The drawbacks of that arrangement were “very little quality control, and you had virtually no influence on development of products from an R&D standpoint.”

Not only does Boxlight, which has 164 employees worldwide, control all development and manufacturing for its own brand now, it also makes projectors that other, larger companies sell under their brands.

“The tables have turned quite a bit on that,” Nance said. “About 50 percent of our total production is done as Boxlight, and (the rest) for a variety of international companies.”

With her focus on marketing, Sunshine Nance talks about the free lifetime technical support that’s available 24/7 for Boxlight products, and she notes proudly that their company was an American Business Awards finalist in 2011 for Best Customer Service Department.

She said their new crystal Stevie trophy, which she accepted at the American Business Awards gala in San Francisco in September, is a special recognition because the public is allowed to vote for the Favorite New Product awards.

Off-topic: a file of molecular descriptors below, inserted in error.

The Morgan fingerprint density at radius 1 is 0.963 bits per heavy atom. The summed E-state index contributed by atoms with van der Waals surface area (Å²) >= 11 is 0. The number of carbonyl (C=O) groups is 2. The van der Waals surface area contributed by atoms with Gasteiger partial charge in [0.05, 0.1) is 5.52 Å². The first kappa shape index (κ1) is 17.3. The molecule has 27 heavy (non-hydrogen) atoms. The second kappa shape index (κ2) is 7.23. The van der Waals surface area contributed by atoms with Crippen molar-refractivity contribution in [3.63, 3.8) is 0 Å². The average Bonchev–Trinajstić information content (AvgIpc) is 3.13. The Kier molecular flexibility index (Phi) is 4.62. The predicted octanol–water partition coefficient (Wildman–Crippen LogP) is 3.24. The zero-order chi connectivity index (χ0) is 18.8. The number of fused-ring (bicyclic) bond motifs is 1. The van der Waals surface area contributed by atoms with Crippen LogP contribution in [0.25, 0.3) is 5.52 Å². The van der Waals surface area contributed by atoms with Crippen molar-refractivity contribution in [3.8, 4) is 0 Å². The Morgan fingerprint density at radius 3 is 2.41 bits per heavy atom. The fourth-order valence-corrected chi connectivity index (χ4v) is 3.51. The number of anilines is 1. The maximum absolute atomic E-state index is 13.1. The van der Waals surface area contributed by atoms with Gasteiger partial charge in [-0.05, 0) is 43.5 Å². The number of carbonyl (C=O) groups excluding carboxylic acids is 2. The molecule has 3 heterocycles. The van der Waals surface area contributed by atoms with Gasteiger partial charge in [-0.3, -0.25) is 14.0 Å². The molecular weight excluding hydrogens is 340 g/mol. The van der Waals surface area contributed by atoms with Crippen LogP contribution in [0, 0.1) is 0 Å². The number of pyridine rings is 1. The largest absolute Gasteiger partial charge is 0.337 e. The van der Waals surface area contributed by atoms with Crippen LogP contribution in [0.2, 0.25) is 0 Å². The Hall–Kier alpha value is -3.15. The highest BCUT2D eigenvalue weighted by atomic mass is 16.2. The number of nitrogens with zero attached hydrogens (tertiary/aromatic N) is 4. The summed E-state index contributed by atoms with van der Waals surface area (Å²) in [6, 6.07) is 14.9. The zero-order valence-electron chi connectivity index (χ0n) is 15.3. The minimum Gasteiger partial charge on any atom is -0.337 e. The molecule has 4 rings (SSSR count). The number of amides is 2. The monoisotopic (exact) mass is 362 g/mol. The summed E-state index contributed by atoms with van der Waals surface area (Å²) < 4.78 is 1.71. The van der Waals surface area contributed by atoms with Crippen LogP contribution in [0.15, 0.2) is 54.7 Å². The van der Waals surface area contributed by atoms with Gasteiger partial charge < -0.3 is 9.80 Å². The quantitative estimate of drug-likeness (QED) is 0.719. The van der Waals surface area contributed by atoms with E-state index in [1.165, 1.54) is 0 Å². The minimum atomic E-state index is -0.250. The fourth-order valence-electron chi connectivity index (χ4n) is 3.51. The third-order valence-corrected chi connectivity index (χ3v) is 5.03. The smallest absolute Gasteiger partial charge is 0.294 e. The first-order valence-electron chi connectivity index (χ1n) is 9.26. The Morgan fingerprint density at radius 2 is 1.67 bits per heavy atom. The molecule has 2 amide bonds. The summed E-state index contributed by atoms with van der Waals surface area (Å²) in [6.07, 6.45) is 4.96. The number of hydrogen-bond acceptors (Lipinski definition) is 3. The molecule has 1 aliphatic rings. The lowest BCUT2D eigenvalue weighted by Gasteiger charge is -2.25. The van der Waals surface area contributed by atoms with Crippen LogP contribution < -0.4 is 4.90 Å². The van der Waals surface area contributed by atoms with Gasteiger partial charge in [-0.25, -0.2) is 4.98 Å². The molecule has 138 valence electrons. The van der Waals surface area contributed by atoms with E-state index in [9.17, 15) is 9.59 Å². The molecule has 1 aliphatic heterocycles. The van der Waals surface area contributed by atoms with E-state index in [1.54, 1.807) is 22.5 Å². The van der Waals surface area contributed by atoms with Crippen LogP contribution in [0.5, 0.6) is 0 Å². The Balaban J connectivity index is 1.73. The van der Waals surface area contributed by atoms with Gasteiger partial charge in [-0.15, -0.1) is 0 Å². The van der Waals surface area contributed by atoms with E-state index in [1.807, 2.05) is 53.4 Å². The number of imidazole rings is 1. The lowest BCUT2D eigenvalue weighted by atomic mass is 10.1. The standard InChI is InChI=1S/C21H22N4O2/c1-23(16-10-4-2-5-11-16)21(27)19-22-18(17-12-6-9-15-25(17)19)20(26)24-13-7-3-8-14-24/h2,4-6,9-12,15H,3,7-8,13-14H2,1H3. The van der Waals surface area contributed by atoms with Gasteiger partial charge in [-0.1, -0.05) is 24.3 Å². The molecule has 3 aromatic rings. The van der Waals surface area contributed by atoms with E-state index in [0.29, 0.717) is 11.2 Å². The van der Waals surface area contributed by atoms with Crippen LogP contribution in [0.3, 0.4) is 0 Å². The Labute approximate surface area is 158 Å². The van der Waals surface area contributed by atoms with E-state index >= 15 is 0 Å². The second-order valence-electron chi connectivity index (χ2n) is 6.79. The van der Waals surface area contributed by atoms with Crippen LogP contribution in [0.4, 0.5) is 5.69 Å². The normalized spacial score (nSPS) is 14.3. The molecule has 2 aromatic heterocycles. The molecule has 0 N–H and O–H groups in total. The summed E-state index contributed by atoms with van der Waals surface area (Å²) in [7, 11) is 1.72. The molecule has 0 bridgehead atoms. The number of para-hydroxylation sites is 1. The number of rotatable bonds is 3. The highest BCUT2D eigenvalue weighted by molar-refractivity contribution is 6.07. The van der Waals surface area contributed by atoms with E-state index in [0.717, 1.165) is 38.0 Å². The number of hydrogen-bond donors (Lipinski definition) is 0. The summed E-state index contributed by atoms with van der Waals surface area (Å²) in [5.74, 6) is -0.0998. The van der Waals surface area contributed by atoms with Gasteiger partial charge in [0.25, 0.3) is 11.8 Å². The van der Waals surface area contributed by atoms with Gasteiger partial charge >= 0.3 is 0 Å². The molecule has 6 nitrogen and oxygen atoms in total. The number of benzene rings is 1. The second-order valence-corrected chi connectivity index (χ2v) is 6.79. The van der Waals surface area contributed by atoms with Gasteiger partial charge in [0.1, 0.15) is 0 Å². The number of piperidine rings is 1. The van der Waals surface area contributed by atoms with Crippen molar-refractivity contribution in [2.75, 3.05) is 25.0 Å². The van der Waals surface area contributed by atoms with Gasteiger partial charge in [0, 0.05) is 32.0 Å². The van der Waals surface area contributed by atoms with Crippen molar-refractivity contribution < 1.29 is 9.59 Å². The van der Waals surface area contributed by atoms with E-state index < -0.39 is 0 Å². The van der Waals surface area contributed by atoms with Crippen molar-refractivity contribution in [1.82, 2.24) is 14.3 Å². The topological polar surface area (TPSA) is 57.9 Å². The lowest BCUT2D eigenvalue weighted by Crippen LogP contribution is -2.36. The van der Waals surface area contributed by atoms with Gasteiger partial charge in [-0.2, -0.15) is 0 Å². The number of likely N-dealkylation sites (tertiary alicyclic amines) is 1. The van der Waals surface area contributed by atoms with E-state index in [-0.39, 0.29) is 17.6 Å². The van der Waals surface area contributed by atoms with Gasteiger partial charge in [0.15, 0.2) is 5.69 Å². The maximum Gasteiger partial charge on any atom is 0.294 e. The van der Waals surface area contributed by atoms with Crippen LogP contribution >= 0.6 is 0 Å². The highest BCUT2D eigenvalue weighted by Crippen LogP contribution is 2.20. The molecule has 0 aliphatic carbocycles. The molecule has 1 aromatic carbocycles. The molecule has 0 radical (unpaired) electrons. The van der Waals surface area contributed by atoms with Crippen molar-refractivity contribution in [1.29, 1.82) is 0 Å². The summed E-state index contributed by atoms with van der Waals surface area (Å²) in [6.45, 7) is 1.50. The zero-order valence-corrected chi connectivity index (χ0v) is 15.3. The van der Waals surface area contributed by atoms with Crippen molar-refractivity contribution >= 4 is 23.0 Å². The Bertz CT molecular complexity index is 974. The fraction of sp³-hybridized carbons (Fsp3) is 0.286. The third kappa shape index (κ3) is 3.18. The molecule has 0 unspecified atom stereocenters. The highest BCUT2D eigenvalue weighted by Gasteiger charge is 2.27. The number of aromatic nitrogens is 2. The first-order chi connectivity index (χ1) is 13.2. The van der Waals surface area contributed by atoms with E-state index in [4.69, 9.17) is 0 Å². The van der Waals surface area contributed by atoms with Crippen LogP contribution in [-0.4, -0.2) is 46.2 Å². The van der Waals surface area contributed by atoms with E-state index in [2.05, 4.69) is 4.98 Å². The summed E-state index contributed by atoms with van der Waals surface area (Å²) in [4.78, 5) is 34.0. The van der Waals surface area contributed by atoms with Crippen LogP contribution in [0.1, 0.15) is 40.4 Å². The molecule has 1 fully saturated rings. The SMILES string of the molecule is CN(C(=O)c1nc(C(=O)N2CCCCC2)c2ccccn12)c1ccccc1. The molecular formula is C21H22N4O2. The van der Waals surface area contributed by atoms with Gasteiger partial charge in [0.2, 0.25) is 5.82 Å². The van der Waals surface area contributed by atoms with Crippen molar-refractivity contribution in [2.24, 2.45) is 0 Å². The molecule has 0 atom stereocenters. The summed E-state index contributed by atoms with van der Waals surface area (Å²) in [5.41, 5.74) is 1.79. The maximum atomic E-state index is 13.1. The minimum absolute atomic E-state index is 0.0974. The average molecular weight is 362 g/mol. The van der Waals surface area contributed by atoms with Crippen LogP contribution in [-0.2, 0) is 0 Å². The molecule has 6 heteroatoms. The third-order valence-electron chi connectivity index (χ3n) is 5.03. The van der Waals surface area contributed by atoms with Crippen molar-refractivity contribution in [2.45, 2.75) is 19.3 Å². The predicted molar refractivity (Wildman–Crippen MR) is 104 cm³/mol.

“We’re getting validation from our customers; they’re using our product and they love it,” she said.

Another popular option with customers is Boxlight’s Lamps for Life program, which costs $99 and provides free replacement bulbs for a projector. The bulbs cost more than $300 apiece and a customer could need to replace a bulb two or three times in five years, depending on the level of usage of the projector.

Boxlight customers closer to home include the new Raisbeck Aviation High School in Seattle, and North Mason School District, which is building a new high school in Belfair.

Ed Lucas, executive director of operations for North Mason, said the district’s choice of Boxlight projectors for its classrooms is based on the quality of the products, but it’s also convenient to take any units that need service to the company’s main office nearby.

“What’s the best technology available is certainly our number-one priority,” Lucas said. And in an endorsement that’s music to the ears of a marketer like Sunshine Nance, he adds that “Whether we bought HP projectors, or Dell projectors, we’re not going to get a better projector than what Boxlight provides, and they have pretty good price points.”